Assisting the concealed to slough their wrappings.
Assisting the living, but not yet active,
To acquire just habits.
Bob: God, please help those poor people whose car has broken down on the side of the road! Wind, get thee behind us! Please! Not always from the side or front! I'm clutching the steering wheel too tightly. My knuckles are white!
Nancy: I noticed smoke coming up from where the heater pipes touch the bed. I wanted Bob to stop right away, but he insisted on going for about five more minutes until he could get to a place where he could pull over more easily. So, I climbed back there into the heat and saw that one side of the pillows and sheets had been scorched by the heat from the engine. When Bob finally pulled off at a rest stop (the kind without facilities) we rolled up the bed totally messing up the beautiful installation Bob had created for me. We now had to drive with the heater vents exposed. We could feel heat blowing at us from behind. We thought about finding a place to camp outside of Vernon or Wichita Falls but it was too late to get through to a campground by phone and we decided to go on to Dallas.
I had fallen asleep but woke up when I felt Bob stopping the Van on the shoulder of the road. Red and blue lights were flashing causing that awful adrenaline rush through my once sleeping veins. "Shit! Now I know we're in Texas!" We didn't have any insurance and our plates are for the other van; the one that doesn't run; where we usually sleep. A taillight was out. Bob managed somehow to bs his way out of this one. We were so obviously tired that I guess the cop just felt sorry for us. It was a miracle that we had gotten so far in that old VW Bus that would have never passed a Texas inspection. Ken used to get me to dress in a sexy outfit to help get our cars passed. I'm never going to do that again. It probably wouldn't help us now with the cars we drive.
We arrived at Bob's parents at about 2:00 am. Bob's daughter, Rachel, was there. She had tried to stay up to see us come in but was now dead asleep, snoring in the way that only Rachel can. She and Bob's father tease each other about their snoring. They have a similar sense of humor. We slept restlessly on Bob's parents' hide-a-bed. Their air-conditioned condominium felt muggy to us Santa Feans. Today we rested and rested at the condominium. Bob called some of his friends but was never able to get a hold of Ric. We had lunch with Bob's parents at El Fenix where Bob ran into a friend of his from high school. Bob seems to know people everywhere we go. There's always old girlfriends or women he's had crushes on lurking around every corner. Bob's friend, Joe, was with his sister, on whom Bob probably had a crush some time or other.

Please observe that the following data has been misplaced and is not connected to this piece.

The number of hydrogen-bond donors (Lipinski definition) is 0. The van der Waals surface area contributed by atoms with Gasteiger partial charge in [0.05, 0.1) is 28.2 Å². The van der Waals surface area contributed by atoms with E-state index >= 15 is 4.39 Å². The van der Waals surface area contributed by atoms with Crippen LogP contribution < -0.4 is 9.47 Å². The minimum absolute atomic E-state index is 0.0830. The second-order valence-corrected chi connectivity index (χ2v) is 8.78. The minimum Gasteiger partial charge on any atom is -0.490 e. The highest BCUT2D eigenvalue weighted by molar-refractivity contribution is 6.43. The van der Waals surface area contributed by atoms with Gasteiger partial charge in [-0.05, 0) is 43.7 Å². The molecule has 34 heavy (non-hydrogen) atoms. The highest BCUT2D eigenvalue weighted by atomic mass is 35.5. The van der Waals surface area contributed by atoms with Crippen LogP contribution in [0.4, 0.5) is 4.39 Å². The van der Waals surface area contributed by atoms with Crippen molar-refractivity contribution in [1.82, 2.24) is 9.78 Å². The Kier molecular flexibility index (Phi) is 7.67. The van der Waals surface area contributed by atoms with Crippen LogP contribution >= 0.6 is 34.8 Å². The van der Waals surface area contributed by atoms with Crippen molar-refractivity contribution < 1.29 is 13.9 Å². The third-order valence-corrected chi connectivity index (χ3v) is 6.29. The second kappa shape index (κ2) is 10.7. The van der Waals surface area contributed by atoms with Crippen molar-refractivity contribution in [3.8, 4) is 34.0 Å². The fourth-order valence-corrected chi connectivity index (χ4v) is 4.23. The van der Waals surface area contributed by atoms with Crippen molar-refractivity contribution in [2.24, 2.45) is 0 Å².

Bob's mother liked the blonde streaks I put in my hair. She immediately thought of Holly Golightly from Breakfast at Tiffaney's! Bob's mom and I think very much alike. That's one of my all-time favorite movies. Bob's mom and dad saw Breakfast at Tiffaney's at the Majestic Theater when it first came out. They go so far as to be Henry Mancini fans. Bob's jazz musician brother, Lon, actually played with Mancini on the Rick Dees Show. Bob's mom also loves eclectic looks and feeds those tastes with bargains from the thrift stores. She is always admiring how I look, although I feel very self-conscious right now. The tension, the heat, and Dallas humidity is causing me to break out in great big zits. I'm having to wear more make-up than I really want to. However, a pimple doesn't seem to last long here. The blackheads come right to the surface and then start healing.